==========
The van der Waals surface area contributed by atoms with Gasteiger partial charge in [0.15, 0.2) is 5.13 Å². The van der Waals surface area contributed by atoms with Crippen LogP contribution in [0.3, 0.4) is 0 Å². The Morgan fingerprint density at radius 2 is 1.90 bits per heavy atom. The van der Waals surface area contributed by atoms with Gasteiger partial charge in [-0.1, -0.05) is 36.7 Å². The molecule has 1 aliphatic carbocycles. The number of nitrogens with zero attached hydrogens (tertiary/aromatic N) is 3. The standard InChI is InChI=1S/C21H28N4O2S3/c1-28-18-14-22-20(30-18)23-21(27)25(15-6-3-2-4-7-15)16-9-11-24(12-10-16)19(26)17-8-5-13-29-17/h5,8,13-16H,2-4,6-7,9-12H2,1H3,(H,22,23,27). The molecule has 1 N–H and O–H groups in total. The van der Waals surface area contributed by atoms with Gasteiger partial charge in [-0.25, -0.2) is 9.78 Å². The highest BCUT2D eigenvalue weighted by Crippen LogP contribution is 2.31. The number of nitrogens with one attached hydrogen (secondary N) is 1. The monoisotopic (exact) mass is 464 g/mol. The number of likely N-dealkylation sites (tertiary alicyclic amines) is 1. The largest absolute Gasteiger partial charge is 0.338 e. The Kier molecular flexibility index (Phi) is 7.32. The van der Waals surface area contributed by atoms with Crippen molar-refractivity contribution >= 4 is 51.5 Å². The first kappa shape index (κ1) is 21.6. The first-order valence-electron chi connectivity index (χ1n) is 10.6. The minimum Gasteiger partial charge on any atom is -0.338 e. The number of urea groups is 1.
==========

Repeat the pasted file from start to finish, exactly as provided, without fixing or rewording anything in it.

The van der Waals surface area contributed by atoms with Gasteiger partial charge in [0.15, 0.2) is 5.13 Å². The van der Waals surface area contributed by atoms with Crippen LogP contribution in [0.3, 0.4) is 0 Å². The Morgan fingerprint density at radius 2 is 1.90 bits per heavy atom. The van der Waals surface area contributed by atoms with Gasteiger partial charge in [-0.1, -0.05) is 36.7 Å². The molecule has 1 aliphatic carbocycles. The number of nitrogens with zero attached hydrogens (tertiary/aromatic N) is 3. The standard InChI is InChI=1S/C21H28N4O2S3/c1-28-18-14-22-20(30-18)23-21(27)25(15-6-3-2-4-7-15)16-9-11-24(12-10-16)19(26)17-8-5-13-29-17/h5,8,13-16H,2-4,6-7,9-12H2,1H3,(H,22,23,27). The molecule has 1 N–H and O–H groups in total. The van der Waals surface area contributed by atoms with Gasteiger partial charge in [-0.25, -0.2) is 9.78 Å². The highest BCUT2D eigenvalue weighted by Crippen LogP contribution is 2.31. The number of nitrogens with one attached hydrogen (secondary N) is 1. The monoisotopic (exact) mass is 464 g/mol. The number of likely N-dealkylation sites (tertiary alicyclic amines) is 1. The largest absolute Gasteiger partial charge is 0.338 e. The Kier molecular flexibility index (Phi) is 7.32. The van der Waals surface area contributed by atoms with Crippen molar-refractivity contribution >= 4 is 51.5 Å². The first kappa shape index (κ1) is 21.6. The first-order valence-electron chi connectivity index (χ1n) is 10.6. The minimum Gasteiger partial charge on any atom is -0.338 e. The number of urea groups is 1.